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1. Read the question. Then read it again!

  • Students tend to skip reading and understanding the question in-depth, so ask yourself, do I fully understand the question?
  • Restate the problem in your own words to make sure you understand the question.

2. List all the information that the question gives as well as what it is you are looking for.

  • Check the conditions.
  • Is it sufficient to determine the unknown? Insufficient? Redundant? Contradictory?

3. Devise a plan

  • Think of the steps to go from the information given in the question to what the question is asking you.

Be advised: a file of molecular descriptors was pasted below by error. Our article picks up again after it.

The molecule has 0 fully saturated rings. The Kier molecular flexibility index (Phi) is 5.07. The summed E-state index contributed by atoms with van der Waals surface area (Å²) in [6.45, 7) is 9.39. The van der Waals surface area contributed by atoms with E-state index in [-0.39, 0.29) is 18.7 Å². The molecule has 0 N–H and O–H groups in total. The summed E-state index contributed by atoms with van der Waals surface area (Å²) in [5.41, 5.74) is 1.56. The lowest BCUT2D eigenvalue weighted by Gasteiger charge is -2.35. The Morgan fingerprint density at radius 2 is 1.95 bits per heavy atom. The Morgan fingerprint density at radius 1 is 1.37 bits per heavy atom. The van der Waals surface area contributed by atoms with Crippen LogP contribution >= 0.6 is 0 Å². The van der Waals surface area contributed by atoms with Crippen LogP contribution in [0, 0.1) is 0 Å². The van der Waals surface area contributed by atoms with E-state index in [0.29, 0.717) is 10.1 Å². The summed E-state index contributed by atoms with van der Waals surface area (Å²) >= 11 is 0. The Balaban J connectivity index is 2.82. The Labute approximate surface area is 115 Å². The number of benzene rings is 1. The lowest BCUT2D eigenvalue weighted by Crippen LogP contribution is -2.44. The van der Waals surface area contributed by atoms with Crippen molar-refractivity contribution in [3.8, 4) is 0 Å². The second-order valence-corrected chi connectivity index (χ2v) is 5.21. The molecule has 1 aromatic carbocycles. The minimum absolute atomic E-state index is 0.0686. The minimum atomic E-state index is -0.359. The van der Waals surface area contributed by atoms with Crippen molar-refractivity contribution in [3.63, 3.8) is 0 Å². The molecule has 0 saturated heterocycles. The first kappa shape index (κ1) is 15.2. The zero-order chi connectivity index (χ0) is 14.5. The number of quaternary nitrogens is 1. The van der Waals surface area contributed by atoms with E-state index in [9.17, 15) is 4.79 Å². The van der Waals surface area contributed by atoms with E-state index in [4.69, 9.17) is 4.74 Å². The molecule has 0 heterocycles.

• If stuck, think of a related problem, familiar problem, simpler problem, more general problem, more specific problem.

4. Carry out your plan

  • Using all of the information that the problem gives, translate the problem into a mathematical equation (or a system of equations if necessary).
  • Follow the steps in your plan; make sure every step is correct.

5. Solve the equation(s)

6. Check your solution

  • Can you derive the solution differently?
  • Can you use the result, or the method, for some other problems?
  • Can you find an application for the problems in a different context or in real life?

Summary taken from G. Polya, "How to Solve It", 2nd ed., Princeton University Press, 1957, ISBN 0-691-08097-6.

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